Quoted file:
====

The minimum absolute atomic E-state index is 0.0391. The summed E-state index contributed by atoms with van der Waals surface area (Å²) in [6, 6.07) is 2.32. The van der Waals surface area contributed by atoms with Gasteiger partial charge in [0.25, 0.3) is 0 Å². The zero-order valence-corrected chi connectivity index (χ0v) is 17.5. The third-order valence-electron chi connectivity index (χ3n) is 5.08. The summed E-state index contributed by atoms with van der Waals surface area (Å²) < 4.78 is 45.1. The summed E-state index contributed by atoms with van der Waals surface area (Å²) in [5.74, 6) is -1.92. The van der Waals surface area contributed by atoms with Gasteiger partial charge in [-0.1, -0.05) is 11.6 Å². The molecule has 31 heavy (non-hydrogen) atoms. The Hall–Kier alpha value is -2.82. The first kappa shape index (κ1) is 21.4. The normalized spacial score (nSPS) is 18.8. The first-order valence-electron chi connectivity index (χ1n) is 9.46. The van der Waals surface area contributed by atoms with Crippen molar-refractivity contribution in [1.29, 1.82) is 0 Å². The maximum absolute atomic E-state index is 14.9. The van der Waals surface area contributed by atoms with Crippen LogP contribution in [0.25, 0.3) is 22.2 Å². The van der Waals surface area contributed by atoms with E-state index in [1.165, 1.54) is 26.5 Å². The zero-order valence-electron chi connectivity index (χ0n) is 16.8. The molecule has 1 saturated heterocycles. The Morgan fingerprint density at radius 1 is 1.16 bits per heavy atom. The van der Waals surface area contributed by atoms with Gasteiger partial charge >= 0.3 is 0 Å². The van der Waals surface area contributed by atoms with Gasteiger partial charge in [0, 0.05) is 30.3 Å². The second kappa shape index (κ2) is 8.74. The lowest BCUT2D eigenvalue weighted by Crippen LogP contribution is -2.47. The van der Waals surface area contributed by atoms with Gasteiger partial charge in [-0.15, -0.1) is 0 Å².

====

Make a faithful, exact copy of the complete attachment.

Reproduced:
The minimum absolute atomic E-state index is 0.0391. The summed E-state index contributed by atoms with van der Waals surface area (Å²) in [6, 6.07) is 2.32. The van der Waals surface area contributed by atoms with Gasteiger partial charge in [0.25, 0.3) is 0 Å². The zero-order valence-corrected chi connectivity index (χ0v) is 17.5. The third-order valence-electron chi connectivity index (χ3n) is 5.08. The summed E-state index contributed by atoms with van der Waals surface area (Å²) < 4.78 is 45.1. The summed E-state index contributed by atoms with van der Waals surface area (Å²) in [5.74, 6) is -1.92. The van der Waals surface area contributed by atoms with Gasteiger partial charge in [-0.1, -0.05) is 11.6 Å². The molecule has 31 heavy (non-hydrogen) atoms. The Hall–Kier alpha value is -2.82. The first kappa shape index (κ1) is 21.4. The normalized spacial score (nSPS) is 18.8. The first-order valence-electron chi connectivity index (χ1n) is 9.46. The van der Waals surface area contributed by atoms with Crippen molar-refractivity contribution in [1.29, 1.82) is 0 Å². The maximum absolute atomic E-state index is 14.9. The van der Waals surface area contributed by atoms with Crippen LogP contribution in [0.25, 0.3) is 22.2 Å². The van der Waals surface area contributed by atoms with E-state index in [1.165, 1.54) is 26.5 Å². The zero-order valence-electron chi connectivity index (χ0n) is 16.8. The molecule has 1 saturated heterocycles. The Morgan fingerprint density at radius 1 is 1.16 bits per heavy atom. The van der Waals surface area contributed by atoms with Gasteiger partial charge >= 0.3 is 0 Å². The van der Waals surface area contributed by atoms with Gasteiger partial charge in [0, 0.05) is 30.3 Å². The second kappa shape index (κ2) is 8.74. The lowest BCUT2D eigenvalue weighted by Crippen LogP contribution is -2.47. The van der Waals surface area contributed by atoms with Gasteiger partial charge in [-0.15, -0.1) is 0 Å².